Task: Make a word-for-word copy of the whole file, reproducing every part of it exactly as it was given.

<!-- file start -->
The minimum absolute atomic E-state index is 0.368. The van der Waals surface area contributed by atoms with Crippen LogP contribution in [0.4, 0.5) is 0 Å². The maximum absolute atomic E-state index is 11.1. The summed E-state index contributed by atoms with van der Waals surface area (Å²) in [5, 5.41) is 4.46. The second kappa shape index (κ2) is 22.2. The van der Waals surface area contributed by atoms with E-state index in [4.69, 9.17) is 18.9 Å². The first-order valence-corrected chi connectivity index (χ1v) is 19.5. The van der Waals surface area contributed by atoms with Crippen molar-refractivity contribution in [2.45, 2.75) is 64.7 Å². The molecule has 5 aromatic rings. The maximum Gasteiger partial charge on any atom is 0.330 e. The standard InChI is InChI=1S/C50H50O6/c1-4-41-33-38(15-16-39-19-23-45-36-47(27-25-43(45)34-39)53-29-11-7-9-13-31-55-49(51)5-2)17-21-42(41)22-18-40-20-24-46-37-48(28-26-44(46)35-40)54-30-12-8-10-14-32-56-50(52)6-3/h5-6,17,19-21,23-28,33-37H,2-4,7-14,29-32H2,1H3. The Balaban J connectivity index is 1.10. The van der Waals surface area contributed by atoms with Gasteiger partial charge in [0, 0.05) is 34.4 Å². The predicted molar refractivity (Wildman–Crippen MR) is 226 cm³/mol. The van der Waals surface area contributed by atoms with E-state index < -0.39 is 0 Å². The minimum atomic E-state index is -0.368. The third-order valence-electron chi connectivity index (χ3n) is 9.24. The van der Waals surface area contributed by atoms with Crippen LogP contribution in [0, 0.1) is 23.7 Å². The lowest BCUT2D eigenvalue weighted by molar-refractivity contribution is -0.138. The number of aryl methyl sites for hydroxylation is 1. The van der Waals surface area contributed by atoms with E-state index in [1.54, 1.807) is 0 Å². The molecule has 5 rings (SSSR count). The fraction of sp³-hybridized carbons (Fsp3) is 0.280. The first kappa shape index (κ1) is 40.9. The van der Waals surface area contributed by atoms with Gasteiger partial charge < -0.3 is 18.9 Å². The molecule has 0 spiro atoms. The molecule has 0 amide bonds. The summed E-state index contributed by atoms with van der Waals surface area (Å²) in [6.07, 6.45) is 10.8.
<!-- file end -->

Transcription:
The minimum absolute atomic E-state index is 0.368. The van der Waals surface area contributed by atoms with Crippen LogP contribution in [0.4, 0.5) is 0 Å². The maximum absolute atomic E-state index is 11.1. The summed E-state index contributed by atoms with van der Waals surface area (Å²) in [5, 5.41) is 4.46. The second kappa shape index (κ2) is 22.2. The van der Waals surface area contributed by atoms with E-state index in [4.69, 9.17) is 18.9 Å². The first-order valence-corrected chi connectivity index (χ1v) is 19.5. The van der Waals surface area contributed by atoms with Crippen molar-refractivity contribution in [2.45, 2.75) is 64.7 Å². The molecule has 5 aromatic rings. The maximum Gasteiger partial charge on any atom is 0.330 e. The standard InChI is InChI=1S/C50H50O6/c1-4-41-33-38(15-16-39-19-23-45-36-47(27-25-43(45)34-39)53-29-11-7-9-13-31-55-49(51)5-2)17-21-42(41)22-18-40-20-24-46-37-48(28-26-44(46)35-40)54-30-12-8-10-14-32-56-50(52)6-3/h5-6,17,19-21,23-28,33-37H,2-4,7-14,29-32H2,1H3. The Balaban J connectivity index is 1.10. The van der Waals surface area contributed by atoms with Gasteiger partial charge in [0, 0.05) is 34.4 Å². The predicted molar refractivity (Wildman–Crippen MR) is 226 cm³/mol. The van der Waals surface area contributed by atoms with E-state index < -0.39 is 0 Å². The minimum atomic E-state index is -0.368. The third-order valence-electron chi connectivity index (χ3n) is 9.24. The van der Waals surface area contributed by atoms with Crippen LogP contribution in [0, 0.1) is 23.7 Å². The lowest BCUT2D eigenvalue weighted by molar-refractivity contribution is -0.138. The number of aryl methyl sites for hydroxylation is 1. The van der Waals surface area contributed by atoms with E-state index in [1.54, 1.807) is 0 Å². The molecule has 5 rings (SSSR count). The fraction of sp³-hybridized carbons (Fsp3) is 0.280. The first kappa shape index (κ1) is 40.9. The van der Waals surface area contributed by atoms with Gasteiger partial charge < -0.3 is 18.9 Å². The molecule has 0 spiro atoms. The molecule has 0 amide bonds. The summed E-state index contributed by atoms with van der Waals surface area (Å²) in [6.07, 6.45) is 10.8.